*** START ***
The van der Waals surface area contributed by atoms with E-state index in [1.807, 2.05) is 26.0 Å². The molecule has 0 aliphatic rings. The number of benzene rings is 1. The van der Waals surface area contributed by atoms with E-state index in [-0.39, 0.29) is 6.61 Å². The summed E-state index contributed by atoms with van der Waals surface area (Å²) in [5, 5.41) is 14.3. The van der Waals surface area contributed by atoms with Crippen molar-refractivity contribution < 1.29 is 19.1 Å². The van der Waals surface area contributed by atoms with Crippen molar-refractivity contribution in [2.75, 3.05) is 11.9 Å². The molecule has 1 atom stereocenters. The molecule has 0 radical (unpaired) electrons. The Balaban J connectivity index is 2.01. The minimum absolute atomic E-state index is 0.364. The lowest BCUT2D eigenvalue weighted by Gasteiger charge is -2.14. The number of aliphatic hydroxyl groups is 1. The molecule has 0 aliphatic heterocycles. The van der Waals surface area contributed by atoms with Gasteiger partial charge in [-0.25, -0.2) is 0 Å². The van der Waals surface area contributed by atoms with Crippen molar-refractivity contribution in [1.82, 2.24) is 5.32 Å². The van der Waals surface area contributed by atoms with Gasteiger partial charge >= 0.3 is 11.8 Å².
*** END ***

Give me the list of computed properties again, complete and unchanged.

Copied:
The van der Waals surface area contributed by atoms with E-state index in [1.807, 2.05) is 26.0 Å². The molecule has 0 aliphatic rings. The number of benzene rings is 1. The van der Waals surface area contributed by atoms with E-state index in [-0.39, 0.29) is 6.61 Å². The summed E-state index contributed by atoms with van der Waals surface area (Å²) in [5, 5.41) is 14.3. The van der Waals surface area contributed by atoms with Crippen molar-refractivity contribution < 1.29 is 19.1 Å². The van der Waals surface area contributed by atoms with Crippen molar-refractivity contribution in [2.75, 3.05) is 11.9 Å². The molecule has 1 atom stereocenters. The molecule has 0 radical (unpaired) electrons. The Balaban J connectivity index is 2.01. The minimum absolute atomic E-state index is 0.364. The lowest BCUT2D eigenvalue weighted by Gasteiger charge is -2.14. The number of aliphatic hydroxyl groups is 1. The molecule has 0 aliphatic heterocycles. The van der Waals surface area contributed by atoms with Gasteiger partial charge in [-0.25, -0.2) is 0 Å². The van der Waals surface area contributed by atoms with Crippen molar-refractivity contribution in [1.82, 2.24) is 5.32 Å². The van der Waals surface area contributed by atoms with Gasteiger partial charge >= 0.3 is 11.8 Å².